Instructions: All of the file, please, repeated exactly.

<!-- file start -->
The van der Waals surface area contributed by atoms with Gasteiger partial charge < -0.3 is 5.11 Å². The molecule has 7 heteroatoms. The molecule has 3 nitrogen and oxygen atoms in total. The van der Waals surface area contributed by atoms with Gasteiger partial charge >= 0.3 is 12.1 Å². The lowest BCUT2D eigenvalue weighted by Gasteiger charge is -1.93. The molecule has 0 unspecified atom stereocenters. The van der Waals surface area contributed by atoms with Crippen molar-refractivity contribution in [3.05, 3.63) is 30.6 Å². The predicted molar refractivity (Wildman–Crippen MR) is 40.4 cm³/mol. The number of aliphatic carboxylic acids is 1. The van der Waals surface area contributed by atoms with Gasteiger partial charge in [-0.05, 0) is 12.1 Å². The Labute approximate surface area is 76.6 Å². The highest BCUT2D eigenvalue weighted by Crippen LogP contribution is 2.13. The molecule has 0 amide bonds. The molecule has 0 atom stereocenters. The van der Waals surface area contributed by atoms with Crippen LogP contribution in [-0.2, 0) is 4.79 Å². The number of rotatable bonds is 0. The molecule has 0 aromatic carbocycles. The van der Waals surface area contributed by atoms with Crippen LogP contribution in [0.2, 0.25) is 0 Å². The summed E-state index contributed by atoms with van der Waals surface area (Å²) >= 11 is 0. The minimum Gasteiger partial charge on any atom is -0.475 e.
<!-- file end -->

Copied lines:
The van der Waals surface area contributed by atoms with Gasteiger partial charge < -0.3 is 5.11 Å². The molecule has 7 heteroatoms. The molecule has 3 nitrogen and oxygen atoms in total. The van der Waals surface area contributed by atoms with Gasteiger partial charge >= 0.3 is 12.1 Å². The lowest BCUT2D eigenvalue weighted by Gasteiger charge is -1.93. The molecule has 0 unspecified atom stereocenters. The van der Waals surface area contributed by atoms with Crippen molar-refractivity contribution in [3.05, 3.63) is 30.6 Å². The predicted molar refractivity (Wildman–Crippen MR) is 40.4 cm³/mol. The number of aliphatic carboxylic acids is 1. The van der Waals surface area contributed by atoms with Gasteiger partial charge in [-0.05, 0) is 12.1 Å². The Labute approximate surface area is 76.6 Å². The highest BCUT2D eigenvalue weighted by Crippen LogP contribution is 2.13. The molecule has 0 amide bonds. The molecule has 0 atom stereocenters. The van der Waals surface area contributed by atoms with Crippen LogP contribution in [-0.2, 0) is 4.79 Å². The number of rotatable bonds is 0. The molecule has 0 aromatic carbocycles. The van der Waals surface area contributed by atoms with Crippen LogP contribution in [0.2, 0.25) is 0 Å². The summed E-state index contributed by atoms with van der Waals surface area (Å²) >= 11 is 0. The minimum Gasteiger partial charge on any atom is -0.475 e.